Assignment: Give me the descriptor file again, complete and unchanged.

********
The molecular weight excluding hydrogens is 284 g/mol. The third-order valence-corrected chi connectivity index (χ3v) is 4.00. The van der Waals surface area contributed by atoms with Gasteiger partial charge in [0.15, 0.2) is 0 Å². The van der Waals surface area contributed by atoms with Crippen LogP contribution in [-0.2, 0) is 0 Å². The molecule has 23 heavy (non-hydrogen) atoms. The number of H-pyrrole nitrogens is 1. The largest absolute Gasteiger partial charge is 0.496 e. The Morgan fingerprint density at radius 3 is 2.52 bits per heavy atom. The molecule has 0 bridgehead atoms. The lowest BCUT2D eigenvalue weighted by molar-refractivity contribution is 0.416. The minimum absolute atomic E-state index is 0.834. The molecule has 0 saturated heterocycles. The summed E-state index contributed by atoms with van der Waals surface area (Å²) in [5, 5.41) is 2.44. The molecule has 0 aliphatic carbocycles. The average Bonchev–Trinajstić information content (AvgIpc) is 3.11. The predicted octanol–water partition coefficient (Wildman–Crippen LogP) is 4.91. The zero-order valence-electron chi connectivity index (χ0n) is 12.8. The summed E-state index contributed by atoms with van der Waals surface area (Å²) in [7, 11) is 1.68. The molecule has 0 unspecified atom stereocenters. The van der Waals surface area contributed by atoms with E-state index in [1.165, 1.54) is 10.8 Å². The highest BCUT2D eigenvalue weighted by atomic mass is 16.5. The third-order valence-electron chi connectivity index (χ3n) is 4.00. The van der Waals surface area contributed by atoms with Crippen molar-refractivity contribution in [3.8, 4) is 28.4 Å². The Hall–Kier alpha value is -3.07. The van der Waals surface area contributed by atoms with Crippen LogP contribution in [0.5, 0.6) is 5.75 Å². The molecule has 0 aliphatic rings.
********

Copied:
The molecular weight excluding hydrogens is 284 g/mol. The third-order valence-corrected chi connectivity index (χ3v) is 4.00. The van der Waals surface area contributed by atoms with Gasteiger partial charge in [0.15, 0.2) is 0 Å². The van der Waals surface area contributed by atoms with Crippen LogP contribution in [-0.2, 0) is 0 Å². The molecule has 23 heavy (non-hydrogen) atoms. The number of H-pyrrole nitrogens is 1. The largest absolute Gasteiger partial charge is 0.496 e. The Morgan fingerprint density at radius 3 is 2.52 bits per heavy atom. The molecule has 0 bridgehead atoms. The lowest BCUT2D eigenvalue weighted by molar-refractivity contribution is 0.416. The minimum absolute atomic E-state index is 0.834. The molecule has 0 saturated heterocycles. The summed E-state index contributed by atoms with van der Waals surface area (Å²) in [5, 5.41) is 2.44. The molecule has 0 aliphatic carbocycles. The average Bonchev–Trinajstić information content (AvgIpc) is 3.11. The predicted octanol–water partition coefficient (Wildman–Crippen LogP) is 4.91. The zero-order valence-electron chi connectivity index (χ0n) is 12.8. The summed E-state index contributed by atoms with van der Waals surface area (Å²) in [7, 11) is 1.68. The molecule has 0 unspecified atom stereocenters. The van der Waals surface area contributed by atoms with E-state index in [1.165, 1.54) is 10.8 Å². The highest BCUT2D eigenvalue weighted by atomic mass is 16.5. The third-order valence-electron chi connectivity index (χ3n) is 4.00. The van der Waals surface area contributed by atoms with Crippen molar-refractivity contribution in [3.8, 4) is 28.4 Å². The Hall–Kier alpha value is -3.07. The van der Waals surface area contributed by atoms with Crippen LogP contribution in [0.5, 0.6) is 5.75 Å². The molecule has 0 aliphatic rings.